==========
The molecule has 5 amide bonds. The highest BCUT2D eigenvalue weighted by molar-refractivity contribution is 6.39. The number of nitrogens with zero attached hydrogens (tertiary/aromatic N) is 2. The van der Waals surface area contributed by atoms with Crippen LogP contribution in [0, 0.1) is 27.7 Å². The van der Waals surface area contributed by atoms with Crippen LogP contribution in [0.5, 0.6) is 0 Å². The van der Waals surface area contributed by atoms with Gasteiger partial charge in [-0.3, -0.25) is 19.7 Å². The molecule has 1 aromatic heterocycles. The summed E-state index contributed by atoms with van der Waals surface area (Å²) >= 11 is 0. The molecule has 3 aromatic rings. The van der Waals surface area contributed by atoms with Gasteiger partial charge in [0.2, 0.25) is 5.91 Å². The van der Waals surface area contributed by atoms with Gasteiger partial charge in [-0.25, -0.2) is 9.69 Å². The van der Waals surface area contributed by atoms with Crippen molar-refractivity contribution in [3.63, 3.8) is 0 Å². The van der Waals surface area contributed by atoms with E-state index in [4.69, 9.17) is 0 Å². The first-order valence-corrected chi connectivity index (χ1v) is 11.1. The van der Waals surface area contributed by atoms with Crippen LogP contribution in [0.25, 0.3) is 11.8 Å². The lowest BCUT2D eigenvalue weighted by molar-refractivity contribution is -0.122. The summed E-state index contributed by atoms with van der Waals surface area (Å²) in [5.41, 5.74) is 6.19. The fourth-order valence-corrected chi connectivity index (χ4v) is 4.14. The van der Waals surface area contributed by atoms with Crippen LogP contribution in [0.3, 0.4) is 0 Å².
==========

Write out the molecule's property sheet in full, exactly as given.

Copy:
The molecule has 5 amide bonds. The highest BCUT2D eigenvalue weighted by molar-refractivity contribution is 6.39. The number of nitrogens with zero attached hydrogens (tertiary/aromatic N) is 2. The van der Waals surface area contributed by atoms with Crippen LogP contribution in [0, 0.1) is 27.7 Å². The van der Waals surface area contributed by atoms with Crippen LogP contribution in [0.5, 0.6) is 0 Å². The van der Waals surface area contributed by atoms with Gasteiger partial charge in [-0.3, -0.25) is 19.7 Å². The molecule has 1 aromatic heterocycles. The summed E-state index contributed by atoms with van der Waals surface area (Å²) >= 11 is 0. The molecule has 3 aromatic rings. The van der Waals surface area contributed by atoms with Gasteiger partial charge in [0.2, 0.25) is 5.91 Å². The van der Waals surface area contributed by atoms with Gasteiger partial charge in [-0.25, -0.2) is 9.69 Å². The van der Waals surface area contributed by atoms with Crippen molar-refractivity contribution in [3.63, 3.8) is 0 Å². The van der Waals surface area contributed by atoms with E-state index in [4.69, 9.17) is 0 Å². The first-order valence-corrected chi connectivity index (χ1v) is 11.1. The van der Waals surface area contributed by atoms with Crippen LogP contribution in [0.25, 0.3) is 11.8 Å². The lowest BCUT2D eigenvalue weighted by molar-refractivity contribution is -0.122. The summed E-state index contributed by atoms with van der Waals surface area (Å²) in [5.41, 5.74) is 6.19. The fourth-order valence-corrected chi connectivity index (χ4v) is 4.14. The van der Waals surface area contributed by atoms with Crippen LogP contribution in [0.3, 0.4) is 0 Å².